WASHINGTON — The Federal Reserve Board's decision this week to expand its consumer lending program to up to $1 trillion could force the central bank to make tough choices about how to fund efforts to salvage financial markets.
The Fed plans to support the Term Asset-Backed Securities Loan Facility, which is expected to launch this month, by tapping the reserves financial institutions stash at the central bank. But on Wednesday those reserves totaled just $600.1 billion — more than thirty-three times higher than a year earlier but far less than what the Fed is ultimately on the hook to lend.
It is far from running out of money, but its few funding options, ranging from paying more interest on reserves to issuing its own debt notes or borrowing from the Treasury Department, carry significant downsides.
"It's becoming much more complicated," said Gil Schwartz, a former Fed lawyer who now works in private practice. "They have to come up with more creative ways to address the funding side."
Though the Fed has some running room, observers say time is running out. "They can't postpone this decision," said Mark Flannery, a professor of finance at the University of Florida. "People who pledge assets are going to want money right away."
One option is to persuade financial institutions to hold more reserves at the central bank. Until Congress gave it the authority last fall to pay interest on bank reserves, financial institutions typically did not hold much money at the central bank beyond what was required. On Sept. 3 banks held nearly $11 billion at the Fed. By Dec. 31, after the Fed spent months paying interest at rates well above the effective federal funds rate, reserves reached a high of $860 billion.
Banks were essentially playing a game of arbitrage. While the Fed's target rate was 1%, fed funds were trading for much lower in the market - as low as 0.11% on Dec. 10. That allowed banks to make significantly more money holding reserves at the Fed than they would have in the market.
But on Dec. 15, the Fed decided to lower its target rate to a range that was closer to the effective rates in the market. Since then reserves have steadily declined.
Reserve levels are expected to rise minimally once the Fed launches Talf, but it is not expected to give the central bank enough of a cushion. That has led some observers to argue that the Fed should pay more interest on reserves.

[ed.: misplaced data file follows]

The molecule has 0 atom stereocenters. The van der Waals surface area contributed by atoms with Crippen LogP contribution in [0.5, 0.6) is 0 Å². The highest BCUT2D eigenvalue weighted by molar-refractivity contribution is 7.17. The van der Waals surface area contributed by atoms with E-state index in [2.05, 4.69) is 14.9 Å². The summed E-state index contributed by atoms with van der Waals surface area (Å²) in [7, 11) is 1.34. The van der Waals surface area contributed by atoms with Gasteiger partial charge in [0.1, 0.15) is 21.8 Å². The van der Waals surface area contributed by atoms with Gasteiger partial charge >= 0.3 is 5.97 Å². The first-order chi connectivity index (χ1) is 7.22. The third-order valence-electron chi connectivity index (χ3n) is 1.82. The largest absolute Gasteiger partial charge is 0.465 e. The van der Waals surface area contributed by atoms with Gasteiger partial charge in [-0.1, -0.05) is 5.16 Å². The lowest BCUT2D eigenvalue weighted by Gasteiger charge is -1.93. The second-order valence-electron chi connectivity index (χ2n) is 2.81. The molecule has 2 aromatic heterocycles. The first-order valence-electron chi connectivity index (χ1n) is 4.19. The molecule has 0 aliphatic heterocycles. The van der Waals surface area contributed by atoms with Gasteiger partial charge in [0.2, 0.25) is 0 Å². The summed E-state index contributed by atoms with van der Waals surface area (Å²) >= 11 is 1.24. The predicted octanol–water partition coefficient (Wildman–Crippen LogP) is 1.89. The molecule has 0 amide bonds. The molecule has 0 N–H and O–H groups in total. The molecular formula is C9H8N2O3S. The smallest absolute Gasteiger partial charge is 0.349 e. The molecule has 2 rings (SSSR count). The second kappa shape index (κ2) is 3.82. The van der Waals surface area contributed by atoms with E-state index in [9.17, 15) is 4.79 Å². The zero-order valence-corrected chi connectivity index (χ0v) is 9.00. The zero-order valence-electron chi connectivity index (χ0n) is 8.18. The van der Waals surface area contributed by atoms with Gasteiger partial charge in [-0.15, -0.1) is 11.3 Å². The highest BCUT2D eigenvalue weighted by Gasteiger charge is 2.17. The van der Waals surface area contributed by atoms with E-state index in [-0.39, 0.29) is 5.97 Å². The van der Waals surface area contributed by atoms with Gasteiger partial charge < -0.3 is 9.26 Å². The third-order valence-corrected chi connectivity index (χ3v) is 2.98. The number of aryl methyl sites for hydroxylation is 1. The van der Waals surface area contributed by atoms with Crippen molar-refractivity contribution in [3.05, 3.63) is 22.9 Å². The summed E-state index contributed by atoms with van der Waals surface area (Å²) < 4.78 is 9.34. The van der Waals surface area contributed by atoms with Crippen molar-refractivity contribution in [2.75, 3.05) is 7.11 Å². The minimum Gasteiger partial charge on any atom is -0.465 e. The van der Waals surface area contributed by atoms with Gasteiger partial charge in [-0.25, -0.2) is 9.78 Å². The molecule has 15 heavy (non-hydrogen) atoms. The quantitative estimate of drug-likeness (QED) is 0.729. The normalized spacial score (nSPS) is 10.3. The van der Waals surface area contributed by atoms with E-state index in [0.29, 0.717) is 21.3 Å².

"It's not difficult to do, and I think the logic is that if banks are unwilling or unable to make loans to companies on their own, then the Fed will capture the capital necessary to make loans on their behalf," said Chris Low, the chief economist at First Horizon National Corp.'s FTN Financial Capital Markets. "As long as the Talf program is still needed, the financing has to come from excess reserves."
But such a scenario presents the Fed with several problems. For one, Mr. Schwartz said higher interest payments would equate to a "windfall" for bankers and would be unpopular in the current political climate. "Think of it as a subsidy for doing nothing other than maintaining reserves at the Fed," he said.
Observers also said a reserve level that is too high could complicate the Fed's ability to conduct monetary policy and would put the central bank in a competitive stance against the industry. "The Fed has essentially morphed into a competitor with the private-sector banking system, and in the process, it has accumulated considerable risk," Mr. Low said.
Another option for the Fed would be to borrow more money from the Treasury. The Federal Reserve Bank of New York began receiving money from the Treasury in September. The "supplementary financing account" held $200 billion on Wednesday after peaking at $558.9 billion on Nov. 12. The Treasury "will lend to the Fed what the Fed needs to maintain sufficient liquidity," said Bert Ely, an independent consultant in Alexandria, Va.
But Joseph Mason, a professor at Louisiana State University, said the Fed does not want to become reliant on the Treasury. "The Fed really doesn't want to borrow any more," he said. "We're already hearing … complaints about central bank independence."
Talf only served to tie the Fed even closer to the administration. Depending on the number of loans that go unpaid, the Treasury could kick in up to $100 billion for the program.
Even if Treasury wants to give the Fed more money, it is not clear it can do so. For one, the Treasury has committed much of its remaining Troubled Asset Relief Program funds to other projects.
Also, the Treasury "doesn't have the borrowing authority," said Lou Crandall, the chief economist at Wrightson ICAP LLC. "Their estimates show they will hit the current debt ceiling by the second quarter."
Congress could always raise the debt ceiling to accommodate lending to the Fed. Lawmakers agreed last summer, for instance, to increase the ceiling to $10.6 trillion to accommodate new powers the Treasury gained over the government-sponsored enterprises.
A third possibility floating in Fed circles — one that would require congressional approval — involves the central bank issuing its own debt, much like the Treasury does. But many observers are dismissing that idea as just another form of government debt.
"There's essentially no difference between Fed borrowing and Treasury borrowing," Mr. Low said. "It's still government debt."
According to Mr. Schwartz, the Fed could also fund its programs by selling off some of its securities. It held $514.1 billion as of Wednesday, including $474.9 billion of Treasuries.
As the Fed decides how to proceed, observers said one thing is clear — the central bank's role in the banking system will only grow as the Obama administration tries to fix the financial system.
"The Fed is intermediating risk in this country," Mr. Ely said. "Because of all the mistrust out there… intermediation is increasingly flowing through government balance sheets."